There are 22 steps from the lobby to the second floor of The Daily Independent. I’ve traveled those L-shaped stairs what seems like a million times.
It was 42 years ago this spring, a few weeks before graduating from Paul G. Blazer High School in 1975, that my career with the then Ashland Daily Independent started.
My father was in the Lions Club with Paul Sierer, the late editor of the ADI who at the time was the managing editor. He mentioned to Sierer that I was looking for any kind of work at the newspaper.
Sierer put me to work — rolling ticker-tape at 6 in the morning and matching that ticker-tape with the numbered story that was ticking over the Associated Press wire and being spit out. There was a certain way you rolled the tape and I’m sure I could do it today (It may have also contributed to some carpal tunnel in my older age).
The newspaper intrigued me and especially the sports department where I spent much of my idle (idol?) hours.
The late Mike Reliford, who would be my professional mentor, was the sports editor then and he took a liking to me. He was your typical crusty newspaper editor of the time. But he taught me how to write, how to stand your ground and how to interact with the public.
I worked around the sports department so much that he began putting me to work but, in those days, a byline had to be earned. It took from April 1975 to October 1976 before I wrote my first bylined story — a Kiwanis Bowl game between Coles and Putnam.
Since that first story went to press, I’ve written, conservatively, more than 15,000 stories — I’m sure more than anybody else in this newspaper’s history. I’ve also had easily more than 3,000 photographs published, and again, that number is conservative.
I say all this because this will be one of my last stories with The Daily Independent. I’ve accepted a new job as managing editor of Kentucky Today, a digital newspaper operated by the Kentucky Baptist Convention.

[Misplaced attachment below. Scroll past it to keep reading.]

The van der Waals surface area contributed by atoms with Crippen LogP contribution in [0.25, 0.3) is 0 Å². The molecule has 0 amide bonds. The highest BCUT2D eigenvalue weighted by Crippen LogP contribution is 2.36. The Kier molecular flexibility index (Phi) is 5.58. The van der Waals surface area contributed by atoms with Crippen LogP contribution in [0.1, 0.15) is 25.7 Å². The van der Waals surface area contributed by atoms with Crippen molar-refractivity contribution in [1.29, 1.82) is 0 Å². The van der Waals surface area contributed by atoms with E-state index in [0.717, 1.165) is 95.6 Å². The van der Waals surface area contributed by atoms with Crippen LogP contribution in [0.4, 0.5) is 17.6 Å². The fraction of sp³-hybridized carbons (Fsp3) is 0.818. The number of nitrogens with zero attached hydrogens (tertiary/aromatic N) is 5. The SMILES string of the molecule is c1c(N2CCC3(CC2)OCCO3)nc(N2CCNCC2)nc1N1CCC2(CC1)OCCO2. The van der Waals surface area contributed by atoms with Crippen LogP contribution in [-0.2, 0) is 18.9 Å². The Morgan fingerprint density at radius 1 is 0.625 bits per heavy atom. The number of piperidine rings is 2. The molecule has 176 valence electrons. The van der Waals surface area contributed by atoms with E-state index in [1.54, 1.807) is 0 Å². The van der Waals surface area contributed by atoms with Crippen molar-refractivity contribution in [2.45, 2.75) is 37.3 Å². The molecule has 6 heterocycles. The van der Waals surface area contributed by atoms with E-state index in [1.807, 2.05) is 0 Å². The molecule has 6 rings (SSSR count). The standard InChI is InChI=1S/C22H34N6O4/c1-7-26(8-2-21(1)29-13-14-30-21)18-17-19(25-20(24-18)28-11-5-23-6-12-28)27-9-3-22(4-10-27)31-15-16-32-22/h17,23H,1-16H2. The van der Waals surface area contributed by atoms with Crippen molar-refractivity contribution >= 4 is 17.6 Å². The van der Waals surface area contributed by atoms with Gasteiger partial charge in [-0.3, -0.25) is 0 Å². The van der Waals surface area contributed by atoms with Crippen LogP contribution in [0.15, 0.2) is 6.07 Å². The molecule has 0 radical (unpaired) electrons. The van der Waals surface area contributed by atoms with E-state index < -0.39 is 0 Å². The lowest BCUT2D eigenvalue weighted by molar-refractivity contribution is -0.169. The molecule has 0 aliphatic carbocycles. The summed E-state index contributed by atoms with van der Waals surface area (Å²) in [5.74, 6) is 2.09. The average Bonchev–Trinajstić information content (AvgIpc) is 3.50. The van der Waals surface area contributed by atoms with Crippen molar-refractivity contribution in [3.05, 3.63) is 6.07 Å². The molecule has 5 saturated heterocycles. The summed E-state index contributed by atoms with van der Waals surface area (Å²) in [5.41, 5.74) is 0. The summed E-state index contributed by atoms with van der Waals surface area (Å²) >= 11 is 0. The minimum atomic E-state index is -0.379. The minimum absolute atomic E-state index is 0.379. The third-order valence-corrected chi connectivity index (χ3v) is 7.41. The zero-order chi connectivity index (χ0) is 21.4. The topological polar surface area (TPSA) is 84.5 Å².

I’ll still be writing, reporting and editing, but no longer for this newspaper. My home base will be Ashland — so I’ll be around and involved in the community like always. But I’ll be representing the KBC, a natural move for me, and look forward to growing its digital brand. I'll start for the on July 1.
This community and this newspaper have been my very heartbeat and supplied me with a tremendous life. I leave with no regrets but only the best of memories. I’ve worked with tremendous journalists and photojournalists who shaped my career. The names are too many to mention for fear of leaving someone off the list.
I saw the country while being privileged to cover UK sports from 1990 to 1998, including a midcourt seat when Christian Laettner’s dagger of a shot made us all cry in 1992.
I witnessed the Reds winning the 1990 World Series from the press box, sat in on an interview with Muhammad Ali and had multiple interviews with Pete Rose and the best seat in the house for Brandon Webb’s meteoric rise from the Ashland American Little League to National League Cy Young Award winner.
But it was never the celebrities that meant the most. It was you and your son or daughter, from the youth league arenas to battling for state championships. You were the community that mattered the most to me after I became the managing editor and then editor starting in 2005, too.
I worked with seven publishers and they showed confidence in my abilities to do what I thought was best from my seat. That was especially true for Eddie Blakeley, the current publisher, who never doubted anything I did. He let me do the job I was being paid to do.
Even in these tough times, we have a great newspaper that cares about our readers and community. It stands on journalist principles and ethics that makes sure everybody is fairly treated and that government officials are watched closely. That has never changed.
It’s going to be strange not being the face of this newspaper in the weeks, months and years ahead. It’s all I’ve ever been and the ink from The Daily Independent will be flowing through me for the rest of my days.
Thank you for reading, responding and respecting me. I’ve enjoyed this unbelievable journey and look forward to what God has in store for me next.
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